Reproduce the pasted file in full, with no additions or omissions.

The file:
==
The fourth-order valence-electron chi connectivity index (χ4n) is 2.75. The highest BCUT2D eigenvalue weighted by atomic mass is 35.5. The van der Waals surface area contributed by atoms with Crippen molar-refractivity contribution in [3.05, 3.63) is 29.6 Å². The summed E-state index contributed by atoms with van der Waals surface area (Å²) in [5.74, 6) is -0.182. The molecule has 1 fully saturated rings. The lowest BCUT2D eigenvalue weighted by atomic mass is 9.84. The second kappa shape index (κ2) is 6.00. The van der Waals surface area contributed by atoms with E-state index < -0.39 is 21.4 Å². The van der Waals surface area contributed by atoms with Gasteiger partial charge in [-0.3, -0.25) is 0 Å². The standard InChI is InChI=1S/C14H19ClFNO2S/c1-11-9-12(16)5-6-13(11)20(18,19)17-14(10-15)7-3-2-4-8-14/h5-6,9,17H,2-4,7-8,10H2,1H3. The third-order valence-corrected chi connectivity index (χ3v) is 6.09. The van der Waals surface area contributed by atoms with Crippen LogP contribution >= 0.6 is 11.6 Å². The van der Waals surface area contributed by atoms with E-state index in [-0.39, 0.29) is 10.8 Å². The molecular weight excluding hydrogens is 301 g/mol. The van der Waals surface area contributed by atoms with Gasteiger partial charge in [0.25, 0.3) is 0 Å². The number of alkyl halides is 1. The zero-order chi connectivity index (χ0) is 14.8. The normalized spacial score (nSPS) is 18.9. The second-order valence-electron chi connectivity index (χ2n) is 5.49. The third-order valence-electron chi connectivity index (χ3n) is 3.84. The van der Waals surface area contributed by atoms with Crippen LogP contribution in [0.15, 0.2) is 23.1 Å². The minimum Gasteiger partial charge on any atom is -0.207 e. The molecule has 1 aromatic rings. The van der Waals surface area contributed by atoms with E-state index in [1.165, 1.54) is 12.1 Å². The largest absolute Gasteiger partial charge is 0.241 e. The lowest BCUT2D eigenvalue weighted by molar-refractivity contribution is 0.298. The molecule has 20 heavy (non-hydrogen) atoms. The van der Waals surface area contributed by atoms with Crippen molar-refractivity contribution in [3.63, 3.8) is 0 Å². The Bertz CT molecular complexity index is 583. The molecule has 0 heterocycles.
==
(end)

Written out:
The fourth-order valence-electron chi connectivity index (χ4n) is 2.75. The highest BCUT2D eigenvalue weighted by atomic mass is 35.5. The van der Waals surface area contributed by atoms with Crippen molar-refractivity contribution in [3.05, 3.63) is 29.6 Å². The summed E-state index contributed by atoms with van der Waals surface area (Å²) in [5.74, 6) is -0.182. The molecule has 1 fully saturated rings. The lowest BCUT2D eigenvalue weighted by atomic mass is 9.84. The second kappa shape index (κ2) is 6.00. The van der Waals surface area contributed by atoms with E-state index < -0.39 is 21.4 Å². The van der Waals surface area contributed by atoms with Gasteiger partial charge in [-0.3, -0.25) is 0 Å². The standard InChI is InChI=1S/C14H19ClFNO2S/c1-11-9-12(16)5-6-13(11)20(18,19)17-14(10-15)7-3-2-4-8-14/h5-6,9,17H,2-4,7-8,10H2,1H3. The third-order valence-corrected chi connectivity index (χ3v) is 6.09. The van der Waals surface area contributed by atoms with Crippen LogP contribution >= 0.6 is 11.6 Å². The van der Waals surface area contributed by atoms with E-state index in [-0.39, 0.29) is 10.8 Å². The molecular weight excluding hydrogens is 301 g/mol. The van der Waals surface area contributed by atoms with Gasteiger partial charge in [0.25, 0.3) is 0 Å². The number of alkyl halides is 1. The zero-order chi connectivity index (χ0) is 14.8. The normalized spacial score (nSPS) is 18.9. The second-order valence-electron chi connectivity index (χ2n) is 5.49. The third-order valence-electron chi connectivity index (χ3n) is 3.84. The van der Waals surface area contributed by atoms with Crippen LogP contribution in [0.15, 0.2) is 23.1 Å². The minimum Gasteiger partial charge on any atom is -0.207 e. The molecule has 1 aromatic rings. The van der Waals surface area contributed by atoms with E-state index in [1.165, 1.54) is 12.1 Å². The largest absolute Gasteiger partial charge is 0.241 e. The lowest BCUT2D eigenvalue weighted by molar-refractivity contribution is 0.298. The molecule has 20 heavy (non-hydrogen) atoms. The van der Waals surface area contributed by atoms with Crippen molar-refractivity contribution in [3.63, 3.8) is 0 Å². The Bertz CT molecular complexity index is 583. The molecule has 0 heterocycles.